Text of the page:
Thomas Jones: We’ve had to take a different approach in regards to how we recruit. It’s clear that there are a lot more candidates in the market now than ever before. To us, it feels like there are just not enough roles out there! It’s been really difficult to make candidate choice as the shortlist is normally really impressive and you know you’re going to be letting good people down. Our hiring process has had to become much more streamlined to just a few key criteria in order to handle the number of applications we’ve been receiving.
What’s also apparent is that remote working, while full of benefits for businesses in terms of potential cost reduction, has an impact on wellbeing that a lot of organizations have perhaps struggled to address. There was no phasing in or best practice to follow when everyone was told to work from home. This has often led to employee burnout because people aren’t switching off or imposter syndrome for employees who normally thrive in an office environment. Zoom fatigue is also a real condition. We’ve found that communication and clarity are really the keys to managing and retaining staff in this period. That’s why OKR’s are becoming a favorable management tool because the focus is all around organizational goals and objectives and this helps keep employees engaged and feel like their work is of value.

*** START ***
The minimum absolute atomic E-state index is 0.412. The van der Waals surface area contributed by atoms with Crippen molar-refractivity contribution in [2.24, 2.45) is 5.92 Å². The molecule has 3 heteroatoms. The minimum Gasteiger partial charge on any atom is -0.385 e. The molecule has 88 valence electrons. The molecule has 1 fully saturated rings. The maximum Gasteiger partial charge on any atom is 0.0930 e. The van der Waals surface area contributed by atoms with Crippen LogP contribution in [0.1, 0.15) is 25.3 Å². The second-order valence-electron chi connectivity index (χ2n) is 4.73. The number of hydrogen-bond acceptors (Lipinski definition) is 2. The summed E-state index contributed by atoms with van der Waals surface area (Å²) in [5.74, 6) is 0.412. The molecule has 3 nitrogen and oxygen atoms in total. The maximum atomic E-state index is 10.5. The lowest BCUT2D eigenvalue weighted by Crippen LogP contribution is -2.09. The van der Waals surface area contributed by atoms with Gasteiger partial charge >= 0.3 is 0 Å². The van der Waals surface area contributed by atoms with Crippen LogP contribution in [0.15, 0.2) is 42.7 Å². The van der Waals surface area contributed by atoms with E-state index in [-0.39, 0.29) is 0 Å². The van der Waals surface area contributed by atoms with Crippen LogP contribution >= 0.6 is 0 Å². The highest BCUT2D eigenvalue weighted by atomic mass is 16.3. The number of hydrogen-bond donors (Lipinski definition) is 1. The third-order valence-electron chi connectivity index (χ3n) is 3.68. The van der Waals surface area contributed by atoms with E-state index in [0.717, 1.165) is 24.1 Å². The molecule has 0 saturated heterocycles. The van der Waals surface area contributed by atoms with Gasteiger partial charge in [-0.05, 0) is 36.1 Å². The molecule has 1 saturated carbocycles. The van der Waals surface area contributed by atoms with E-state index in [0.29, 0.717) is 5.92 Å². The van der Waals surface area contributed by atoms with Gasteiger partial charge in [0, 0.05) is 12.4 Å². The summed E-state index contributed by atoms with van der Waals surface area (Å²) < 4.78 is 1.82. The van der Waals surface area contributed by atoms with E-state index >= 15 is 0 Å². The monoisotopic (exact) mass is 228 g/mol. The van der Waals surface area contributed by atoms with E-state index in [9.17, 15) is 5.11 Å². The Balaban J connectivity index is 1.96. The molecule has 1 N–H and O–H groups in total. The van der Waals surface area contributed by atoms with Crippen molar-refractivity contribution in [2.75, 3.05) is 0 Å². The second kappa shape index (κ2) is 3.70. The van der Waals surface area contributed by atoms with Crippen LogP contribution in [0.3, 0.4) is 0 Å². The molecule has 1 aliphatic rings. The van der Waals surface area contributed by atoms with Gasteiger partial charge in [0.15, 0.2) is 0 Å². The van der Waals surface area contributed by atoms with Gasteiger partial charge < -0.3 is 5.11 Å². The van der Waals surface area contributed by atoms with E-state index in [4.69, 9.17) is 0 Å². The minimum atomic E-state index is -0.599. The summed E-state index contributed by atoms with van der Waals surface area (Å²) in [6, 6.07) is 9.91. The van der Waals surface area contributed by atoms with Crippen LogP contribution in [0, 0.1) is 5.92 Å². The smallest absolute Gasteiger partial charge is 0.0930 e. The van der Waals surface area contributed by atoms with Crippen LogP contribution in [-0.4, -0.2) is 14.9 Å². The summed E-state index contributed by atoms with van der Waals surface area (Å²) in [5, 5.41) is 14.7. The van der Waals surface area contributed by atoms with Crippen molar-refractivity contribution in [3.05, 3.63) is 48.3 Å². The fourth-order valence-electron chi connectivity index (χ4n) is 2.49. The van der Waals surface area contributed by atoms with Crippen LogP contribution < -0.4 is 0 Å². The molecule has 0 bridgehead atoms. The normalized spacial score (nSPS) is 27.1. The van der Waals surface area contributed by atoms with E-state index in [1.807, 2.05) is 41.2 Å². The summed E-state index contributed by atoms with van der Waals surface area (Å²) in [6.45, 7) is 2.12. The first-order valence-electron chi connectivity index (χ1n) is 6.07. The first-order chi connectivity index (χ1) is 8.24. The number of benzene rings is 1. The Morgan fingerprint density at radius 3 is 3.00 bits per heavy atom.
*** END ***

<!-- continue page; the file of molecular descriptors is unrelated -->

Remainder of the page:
How did your customer relationship management evolve? Do you use any specific tools to be efficient?